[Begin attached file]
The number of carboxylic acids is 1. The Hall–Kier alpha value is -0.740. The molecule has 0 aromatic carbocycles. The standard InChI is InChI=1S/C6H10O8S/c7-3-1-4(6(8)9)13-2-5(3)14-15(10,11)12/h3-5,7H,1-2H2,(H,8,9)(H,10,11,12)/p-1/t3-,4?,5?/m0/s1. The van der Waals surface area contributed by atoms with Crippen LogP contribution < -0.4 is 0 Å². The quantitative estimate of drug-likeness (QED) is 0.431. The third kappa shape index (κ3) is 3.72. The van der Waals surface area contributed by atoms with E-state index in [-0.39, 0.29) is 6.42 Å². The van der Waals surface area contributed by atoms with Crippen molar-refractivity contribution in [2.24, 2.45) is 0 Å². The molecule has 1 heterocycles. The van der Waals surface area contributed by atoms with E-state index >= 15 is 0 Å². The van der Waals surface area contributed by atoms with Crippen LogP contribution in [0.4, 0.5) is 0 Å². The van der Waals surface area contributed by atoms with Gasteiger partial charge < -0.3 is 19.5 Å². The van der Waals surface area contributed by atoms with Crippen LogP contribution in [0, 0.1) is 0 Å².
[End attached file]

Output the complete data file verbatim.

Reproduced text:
The number of carboxylic acids is 1. The Hall–Kier alpha value is -0.740. The molecule has 0 aromatic carbocycles. The standard InChI is InChI=1S/C6H10O8S/c7-3-1-4(6(8)9)13-2-5(3)14-15(10,11)12/h3-5,7H,1-2H2,(H,8,9)(H,10,11,12)/p-1/t3-,4?,5?/m0/s1. The van der Waals surface area contributed by atoms with Crippen LogP contribution < -0.4 is 0 Å². The quantitative estimate of drug-likeness (QED) is 0.431. The third kappa shape index (κ3) is 3.72. The van der Waals surface area contributed by atoms with E-state index in [-0.39, 0.29) is 6.42 Å². The van der Waals surface area contributed by atoms with Crippen molar-refractivity contribution in [2.24, 2.45) is 0 Å². The molecule has 1 heterocycles. The van der Waals surface area contributed by atoms with E-state index >= 15 is 0 Å². The van der Waals surface area contributed by atoms with Crippen LogP contribution in [0.4, 0.5) is 0 Å². The van der Waals surface area contributed by atoms with Gasteiger partial charge < -0.3 is 19.5 Å². The van der Waals surface area contributed by atoms with Crippen LogP contribution in [0, 0.1) is 0 Å².